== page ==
June 2015
Volume 56, Issue 7
Free
ARVO Annual Meeting Abstract  |   June 2015
Restoring vision with ectopic expression of human rod opsin
Author Affiliations & Notes
  • Jasmina Cehajic Kapetanovic
    Faculty of Med & Human Sciences, University of Manchester, Manchester, United Kingdom
  • Annette E Allen
    Faculty of Life Sciences, Manchester, United Kingdom
  • Katherine E Davis
    Faculty of Life Sciences, Manchester, United Kingdom
  • Cyril Giles Eleftheriou
    Faculty of Life Sciences, Manchester, United Kingdom
  • Nina Milosavljevic
    Faculty of Life Sciences, Manchester, United Kingdom
  • Franck P Martial
    Faculty of Life Sciences, Manchester, United Kingdom
  • Paul N Bishop
    Faculty of Med & Human Sciences, University of Manchester, Manchester, United Kingdom
  • Robert J Lucas
    Faculty of Life Sciences, Manchester, United Kingdom
  • Footnotes
    Commercial Relationships Jasmina Cehajic Kapetanovic, None; Annette Allen, None; Katherine Davis, None; Cyril Eleftheriou, None; Nina Milosavljevic, None; Franck Martial, None; Paul Bishop, None; Robert Lucas, None
  • Footnotes
    Support None
Investigative Ophthalmology & Visual Science June 2015, Vol.56, 4832. doi:
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      Jasmina Cehajic Kapetanovic, Annette E Allen, Katherine E Davis, Cyril Giles Eleftheriou, Nina Milosavljevic, Franck P Martial, Paul N Bishop, Robert J Lucas; Restoring vision with ectopic expression of human rod opsin. Invest. Ophthalmol. Vis. Sci. 2015;56(7 ):4832.

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      © ARVO (1962-2015); The Authors (2016-present)

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Abstract

Purpose: Many retinal dystrophies result in photoreceptor loss, but the inner retinal neurons can survive and these are potentially amenable to emerging optogenetic therapies. Here we investigated the effect of ectopic expression of human rod opsin (hRho) on visual function in a mouse model (rd1) of advanced retinal degeneration. We used both an untargetted approach and targetted delivery of hRho to ON-bipolar cells.

Methods: Viral gene delivery systems (AAV2-CAG-hRho and AAV2-grm6-hRho) were injected intravitreally into rd1 mice with extracellular matrix degrading glycosidic enzymes. Rod opsin expression was investigated using immunohistochemistry. Retinal function was assessed with pupillometry at 6 weeks post treatment and then ganglion cell activity using a multi-electrode array (MEA). Responses in the brain were examined using in-vivo electrophysiology recordings from the lateral geniculate nucleus (LGN) and locomotory behaviour was assessed in response to various light conditions using a modified open field box.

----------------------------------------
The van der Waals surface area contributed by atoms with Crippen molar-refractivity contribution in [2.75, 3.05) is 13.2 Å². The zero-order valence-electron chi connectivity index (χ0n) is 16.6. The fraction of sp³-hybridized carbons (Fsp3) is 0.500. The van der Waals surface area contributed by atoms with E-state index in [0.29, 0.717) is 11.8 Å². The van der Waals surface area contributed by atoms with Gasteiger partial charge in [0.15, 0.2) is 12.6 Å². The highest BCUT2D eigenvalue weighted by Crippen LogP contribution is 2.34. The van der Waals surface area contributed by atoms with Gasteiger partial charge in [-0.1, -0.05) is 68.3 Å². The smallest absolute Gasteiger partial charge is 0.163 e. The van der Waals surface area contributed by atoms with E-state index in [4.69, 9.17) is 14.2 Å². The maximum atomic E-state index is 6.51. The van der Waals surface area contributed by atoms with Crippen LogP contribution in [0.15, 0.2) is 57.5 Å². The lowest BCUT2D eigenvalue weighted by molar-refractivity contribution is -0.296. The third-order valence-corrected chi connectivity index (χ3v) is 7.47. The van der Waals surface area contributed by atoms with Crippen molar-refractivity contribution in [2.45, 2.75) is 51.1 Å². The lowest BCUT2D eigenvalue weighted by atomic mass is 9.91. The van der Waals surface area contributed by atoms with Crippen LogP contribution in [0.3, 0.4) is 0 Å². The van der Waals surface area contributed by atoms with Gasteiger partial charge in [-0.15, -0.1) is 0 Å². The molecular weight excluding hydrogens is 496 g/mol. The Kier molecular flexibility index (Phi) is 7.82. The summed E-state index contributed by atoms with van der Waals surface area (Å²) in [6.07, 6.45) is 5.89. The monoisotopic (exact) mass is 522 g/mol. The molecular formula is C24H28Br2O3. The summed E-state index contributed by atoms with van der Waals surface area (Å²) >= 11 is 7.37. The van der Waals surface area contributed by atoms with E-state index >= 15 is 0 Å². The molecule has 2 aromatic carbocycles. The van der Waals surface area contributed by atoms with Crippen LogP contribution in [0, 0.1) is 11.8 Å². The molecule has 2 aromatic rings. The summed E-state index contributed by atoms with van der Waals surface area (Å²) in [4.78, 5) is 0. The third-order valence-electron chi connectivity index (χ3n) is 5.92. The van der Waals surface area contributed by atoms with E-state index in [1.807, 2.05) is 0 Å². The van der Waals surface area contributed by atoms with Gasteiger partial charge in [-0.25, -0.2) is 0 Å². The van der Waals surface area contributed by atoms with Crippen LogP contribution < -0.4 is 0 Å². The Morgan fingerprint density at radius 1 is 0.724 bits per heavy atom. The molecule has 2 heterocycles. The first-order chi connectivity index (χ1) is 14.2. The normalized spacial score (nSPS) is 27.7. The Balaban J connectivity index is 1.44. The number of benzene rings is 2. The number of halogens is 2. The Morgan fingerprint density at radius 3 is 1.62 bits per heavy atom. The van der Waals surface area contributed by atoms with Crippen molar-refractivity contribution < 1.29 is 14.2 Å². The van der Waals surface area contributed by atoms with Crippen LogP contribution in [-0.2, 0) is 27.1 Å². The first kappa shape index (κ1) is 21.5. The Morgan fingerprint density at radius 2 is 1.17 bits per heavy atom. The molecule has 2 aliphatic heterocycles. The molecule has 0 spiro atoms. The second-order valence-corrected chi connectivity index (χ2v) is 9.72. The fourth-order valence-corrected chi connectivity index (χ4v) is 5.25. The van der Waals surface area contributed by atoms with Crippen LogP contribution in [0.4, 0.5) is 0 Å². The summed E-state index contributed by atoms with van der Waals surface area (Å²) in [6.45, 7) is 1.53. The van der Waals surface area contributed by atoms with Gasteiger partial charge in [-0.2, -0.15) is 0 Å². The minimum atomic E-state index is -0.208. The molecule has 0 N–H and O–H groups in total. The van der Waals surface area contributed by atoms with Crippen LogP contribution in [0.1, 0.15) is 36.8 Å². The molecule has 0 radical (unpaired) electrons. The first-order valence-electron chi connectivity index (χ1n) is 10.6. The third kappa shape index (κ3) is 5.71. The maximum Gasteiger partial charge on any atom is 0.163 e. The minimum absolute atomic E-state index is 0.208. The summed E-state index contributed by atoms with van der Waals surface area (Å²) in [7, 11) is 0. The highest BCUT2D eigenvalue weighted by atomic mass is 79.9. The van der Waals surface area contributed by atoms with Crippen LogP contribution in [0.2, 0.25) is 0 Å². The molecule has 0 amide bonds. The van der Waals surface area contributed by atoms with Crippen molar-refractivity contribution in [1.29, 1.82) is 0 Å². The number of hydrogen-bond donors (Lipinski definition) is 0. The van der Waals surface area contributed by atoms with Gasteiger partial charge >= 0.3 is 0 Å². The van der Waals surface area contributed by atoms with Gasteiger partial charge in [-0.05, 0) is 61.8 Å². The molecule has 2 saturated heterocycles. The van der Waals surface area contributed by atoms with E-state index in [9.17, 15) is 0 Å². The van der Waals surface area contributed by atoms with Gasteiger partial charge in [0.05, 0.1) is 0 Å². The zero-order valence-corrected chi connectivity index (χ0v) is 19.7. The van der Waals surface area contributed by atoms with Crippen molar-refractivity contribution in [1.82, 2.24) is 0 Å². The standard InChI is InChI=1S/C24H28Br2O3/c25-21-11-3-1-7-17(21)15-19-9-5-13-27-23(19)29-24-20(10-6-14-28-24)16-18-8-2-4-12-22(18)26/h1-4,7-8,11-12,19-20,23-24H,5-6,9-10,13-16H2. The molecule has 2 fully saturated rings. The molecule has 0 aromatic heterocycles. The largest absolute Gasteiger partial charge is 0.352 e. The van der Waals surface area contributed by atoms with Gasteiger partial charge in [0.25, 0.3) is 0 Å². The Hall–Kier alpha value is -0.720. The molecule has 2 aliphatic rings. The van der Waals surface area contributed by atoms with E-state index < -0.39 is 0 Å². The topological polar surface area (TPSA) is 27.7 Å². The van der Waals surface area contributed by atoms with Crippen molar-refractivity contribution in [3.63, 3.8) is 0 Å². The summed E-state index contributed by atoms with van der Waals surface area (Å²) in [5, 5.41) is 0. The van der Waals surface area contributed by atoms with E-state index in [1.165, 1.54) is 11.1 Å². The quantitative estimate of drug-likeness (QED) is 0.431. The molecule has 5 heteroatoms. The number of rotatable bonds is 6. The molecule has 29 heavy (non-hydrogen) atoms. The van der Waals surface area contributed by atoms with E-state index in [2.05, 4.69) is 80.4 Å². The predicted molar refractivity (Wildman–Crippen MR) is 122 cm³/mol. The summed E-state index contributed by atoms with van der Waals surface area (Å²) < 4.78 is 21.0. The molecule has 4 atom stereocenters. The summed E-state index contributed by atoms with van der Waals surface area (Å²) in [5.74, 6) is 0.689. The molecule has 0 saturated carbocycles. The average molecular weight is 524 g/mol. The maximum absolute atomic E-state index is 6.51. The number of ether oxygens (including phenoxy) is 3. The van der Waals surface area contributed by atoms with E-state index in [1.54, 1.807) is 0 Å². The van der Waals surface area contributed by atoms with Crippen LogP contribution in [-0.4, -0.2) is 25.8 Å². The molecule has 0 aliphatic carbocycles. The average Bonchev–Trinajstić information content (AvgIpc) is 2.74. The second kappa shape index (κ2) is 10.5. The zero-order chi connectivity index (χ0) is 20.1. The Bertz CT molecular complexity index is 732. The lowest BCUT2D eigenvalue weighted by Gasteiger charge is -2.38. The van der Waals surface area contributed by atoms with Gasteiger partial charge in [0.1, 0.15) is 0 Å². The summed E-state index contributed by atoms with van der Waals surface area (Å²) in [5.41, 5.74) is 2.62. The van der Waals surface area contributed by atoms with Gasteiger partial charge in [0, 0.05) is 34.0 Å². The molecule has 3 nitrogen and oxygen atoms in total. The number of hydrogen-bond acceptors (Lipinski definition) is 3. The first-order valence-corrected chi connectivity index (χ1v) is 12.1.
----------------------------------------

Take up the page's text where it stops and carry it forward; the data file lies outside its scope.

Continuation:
Results: We found rod opsin expression with both untargetted (CAG) and targetted (Grm6) delivery systems in treated retinas. Untargetted expression restored the pupillary light reflex (PLR), whereas under targeted expression the PLR remained impaired. Both CAG- and grm6-hRho expression restored light responses at the ganglion cell and the LGN levels. Restored in-vivo responses were diverse (ON and OFF), responded under a range of physiological light intensities, in light adapted conditions and to naturalistic movie scenes. Behaviourally, treated mice showed a restoration of light-induced locomotor activity. In addition Rd1-hRho-grm6 mice responded to contrast in light adapted conditions, were able to resolve flicker at up to 10Hz and naturalistic movie scenes.<br />

Conclusions: Ectopic expression of rod opsin restores responses to a wide range of artificial and natural visual stimuli in blind mice at the retinal, brain and behavioural levels under illuminance typical of natural indoor environments. Our approach employs intravitreal injection that is already a routine clinical practice and introduces a native human protein into the retina, minimising the challenges of progression to clinical trials.

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